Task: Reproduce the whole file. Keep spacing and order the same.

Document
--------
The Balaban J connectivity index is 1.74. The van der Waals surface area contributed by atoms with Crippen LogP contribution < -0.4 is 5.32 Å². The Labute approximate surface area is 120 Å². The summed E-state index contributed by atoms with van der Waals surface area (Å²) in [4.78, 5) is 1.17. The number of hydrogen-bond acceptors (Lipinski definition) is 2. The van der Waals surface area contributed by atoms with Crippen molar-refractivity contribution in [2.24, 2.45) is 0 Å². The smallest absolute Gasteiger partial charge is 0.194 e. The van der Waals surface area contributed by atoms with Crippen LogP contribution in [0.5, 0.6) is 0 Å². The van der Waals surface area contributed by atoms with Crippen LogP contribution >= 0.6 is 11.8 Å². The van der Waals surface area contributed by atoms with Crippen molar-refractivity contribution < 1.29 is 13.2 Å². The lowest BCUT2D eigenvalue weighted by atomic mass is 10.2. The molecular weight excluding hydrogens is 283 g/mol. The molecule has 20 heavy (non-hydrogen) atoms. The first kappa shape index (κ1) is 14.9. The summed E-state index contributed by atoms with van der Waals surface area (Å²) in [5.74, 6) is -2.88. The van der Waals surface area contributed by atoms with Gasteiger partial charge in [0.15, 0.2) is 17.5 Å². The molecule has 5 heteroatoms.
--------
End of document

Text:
The Balaban J connectivity index is 1.74. The van der Waals surface area contributed by atoms with Crippen LogP contribution < -0.4 is 5.32 Å². The Labute approximate surface area is 120 Å². The summed E-state index contributed by atoms with van der Waals surface area (Å²) in [4.78, 5) is 1.17. The number of hydrogen-bond acceptors (Lipinski definition) is 2. The van der Waals surface area contributed by atoms with Crippen molar-refractivity contribution in [2.24, 2.45) is 0 Å². The smallest absolute Gasteiger partial charge is 0.194 e. The van der Waals surface area contributed by atoms with Crippen LogP contribution in [0.5, 0.6) is 0 Å². The van der Waals surface area contributed by atoms with Crippen LogP contribution >= 0.6 is 11.8 Å². The van der Waals surface area contributed by atoms with Crippen molar-refractivity contribution < 1.29 is 13.2 Å². The lowest BCUT2D eigenvalue weighted by atomic mass is 10.2. The molecular weight excluding hydrogens is 283 g/mol. The molecule has 20 heavy (non-hydrogen) atoms. The first kappa shape index (κ1) is 14.9. The summed E-state index contributed by atoms with van der Waals surface area (Å²) in [5.74, 6) is -2.88. The van der Waals surface area contributed by atoms with Gasteiger partial charge in [0.15, 0.2) is 17.5 Å². The molecule has 5 heteroatoms.